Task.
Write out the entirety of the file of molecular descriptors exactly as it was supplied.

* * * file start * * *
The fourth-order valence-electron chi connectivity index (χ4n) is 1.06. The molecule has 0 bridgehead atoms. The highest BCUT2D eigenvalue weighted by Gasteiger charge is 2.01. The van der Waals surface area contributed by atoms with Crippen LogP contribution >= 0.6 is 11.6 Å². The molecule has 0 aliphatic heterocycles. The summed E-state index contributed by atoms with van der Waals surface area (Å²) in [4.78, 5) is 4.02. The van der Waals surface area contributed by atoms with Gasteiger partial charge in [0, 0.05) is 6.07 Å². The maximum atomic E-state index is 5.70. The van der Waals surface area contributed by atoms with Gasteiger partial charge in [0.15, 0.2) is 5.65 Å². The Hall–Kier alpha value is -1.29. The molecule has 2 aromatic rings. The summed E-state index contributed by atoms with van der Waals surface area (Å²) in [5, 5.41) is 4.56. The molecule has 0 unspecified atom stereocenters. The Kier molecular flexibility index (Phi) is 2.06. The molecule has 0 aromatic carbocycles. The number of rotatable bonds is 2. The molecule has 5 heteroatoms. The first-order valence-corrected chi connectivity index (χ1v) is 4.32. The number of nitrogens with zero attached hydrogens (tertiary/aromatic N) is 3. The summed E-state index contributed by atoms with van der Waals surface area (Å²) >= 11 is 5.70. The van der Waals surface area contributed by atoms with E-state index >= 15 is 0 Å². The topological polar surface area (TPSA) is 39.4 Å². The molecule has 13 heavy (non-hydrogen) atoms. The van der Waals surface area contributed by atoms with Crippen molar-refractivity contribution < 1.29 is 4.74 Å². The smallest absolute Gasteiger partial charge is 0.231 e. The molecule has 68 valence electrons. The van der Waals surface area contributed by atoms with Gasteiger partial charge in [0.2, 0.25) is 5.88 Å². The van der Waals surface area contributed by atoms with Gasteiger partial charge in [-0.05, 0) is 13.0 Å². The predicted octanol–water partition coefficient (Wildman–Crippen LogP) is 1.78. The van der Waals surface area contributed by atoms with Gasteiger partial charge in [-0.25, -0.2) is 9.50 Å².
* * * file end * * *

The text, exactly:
The fourth-order valence-electron chi connectivity index (χ4n) is 1.06. The molecule has 0 bridgehead atoms. The highest BCUT2D eigenvalue weighted by Gasteiger charge is 2.01. The van der Waals surface area contributed by atoms with Crippen LogP contribution >= 0.6 is 11.6 Å². The molecule has 0 aliphatic heterocycles. The summed E-state index contributed by atoms with van der Waals surface area (Å²) in [4.78, 5) is 4.02. The van der Waals surface area contributed by atoms with Gasteiger partial charge in [0, 0.05) is 6.07 Å². The maximum atomic E-state index is 5.70. The van der Waals surface area contributed by atoms with Gasteiger partial charge in [0.15, 0.2) is 5.65 Å². The Hall–Kier alpha value is -1.29. The molecule has 2 aromatic rings. The summed E-state index contributed by atoms with van der Waals surface area (Å²) in [5, 5.41) is 4.56. The molecule has 0 unspecified atom stereocenters. The Kier molecular flexibility index (Phi) is 2.06. The molecule has 0 aromatic carbocycles. The number of rotatable bonds is 2. The molecule has 5 heteroatoms. The first-order valence-corrected chi connectivity index (χ1v) is 4.32. The number of nitrogens with zero attached hydrogens (tertiary/aromatic N) is 3. The summed E-state index contributed by atoms with van der Waals surface area (Å²) >= 11 is 5.70. The van der Waals surface area contributed by atoms with E-state index >= 15 is 0 Å². The topological polar surface area (TPSA) is 39.4 Å². The molecule has 13 heavy (non-hydrogen) atoms. The van der Waals surface area contributed by atoms with Crippen molar-refractivity contribution < 1.29 is 4.74 Å². The smallest absolute Gasteiger partial charge is 0.231 e. The molecule has 68 valence electrons. The van der Waals surface area contributed by atoms with Gasteiger partial charge in [0.2, 0.25) is 5.88 Å². The van der Waals surface area contributed by atoms with Gasteiger partial charge in [-0.05, 0) is 13.0 Å². The predicted octanol–water partition coefficient (Wildman–Crippen LogP) is 1.78. The van der Waals surface area contributed by atoms with Gasteiger partial charge in [-0.25, -0.2) is 9.50 Å².